Waving the bloody shirt

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In the history of the United States, "waving the bloody shirt" refers to the practice of politicians making reference to the blood of martyrs or heroes to criticize opponents. In American history, the phrase gained popularity with a fictitious incident in which Benjamin Franklin Butler of Massachusetts, when making a speech on the floor of the U.S. House of Representatives, allegedly held up a shirt stained with the blood of a carpetbagger whipped by the Ku Klux Klan.[1] (While Butler did give a speech condemning the Klan, he never waved anyone's bloody shirt.[2])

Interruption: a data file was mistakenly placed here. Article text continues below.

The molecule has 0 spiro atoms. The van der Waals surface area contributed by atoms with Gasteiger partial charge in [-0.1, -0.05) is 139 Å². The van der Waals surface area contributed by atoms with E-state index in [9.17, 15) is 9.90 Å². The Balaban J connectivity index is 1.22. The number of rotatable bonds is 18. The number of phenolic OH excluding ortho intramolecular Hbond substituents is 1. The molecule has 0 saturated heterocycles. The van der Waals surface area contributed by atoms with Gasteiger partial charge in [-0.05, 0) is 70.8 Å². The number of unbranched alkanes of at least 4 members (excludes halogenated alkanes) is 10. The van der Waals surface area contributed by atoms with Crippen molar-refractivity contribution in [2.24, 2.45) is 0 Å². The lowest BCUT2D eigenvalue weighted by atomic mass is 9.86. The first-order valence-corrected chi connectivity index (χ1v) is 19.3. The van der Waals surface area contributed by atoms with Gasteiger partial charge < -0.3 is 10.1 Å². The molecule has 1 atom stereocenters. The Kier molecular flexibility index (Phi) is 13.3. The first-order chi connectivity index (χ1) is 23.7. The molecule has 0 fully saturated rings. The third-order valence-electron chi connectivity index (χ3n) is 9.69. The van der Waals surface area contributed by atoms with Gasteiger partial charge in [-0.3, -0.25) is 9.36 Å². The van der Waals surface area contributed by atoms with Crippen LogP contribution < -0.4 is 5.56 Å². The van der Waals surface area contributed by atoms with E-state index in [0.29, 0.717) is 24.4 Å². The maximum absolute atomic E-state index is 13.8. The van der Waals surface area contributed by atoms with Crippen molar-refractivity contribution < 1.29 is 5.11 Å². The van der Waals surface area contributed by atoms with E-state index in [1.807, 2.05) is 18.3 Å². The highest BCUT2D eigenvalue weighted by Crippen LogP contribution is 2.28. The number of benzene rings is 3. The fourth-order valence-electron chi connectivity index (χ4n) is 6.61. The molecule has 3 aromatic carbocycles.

Southerners mocked Butler, using the fiction of his having "waved the bloody shirt" to dismiss KKK and other atrocities committed against freed slaves and Republicans.[3]

References[edit]

  1. ^ Budiansky, Stephen (2008). The Bloody Shirt: Terror After Appomattox. New York: Viking. pp. 1–5. ISBN 0-670-01840-6. OCLC 173350931. Retrieved 16 November 2011. 
  2. ^ Budiansky, at 4.
  3. ^ Budiansky, at 5.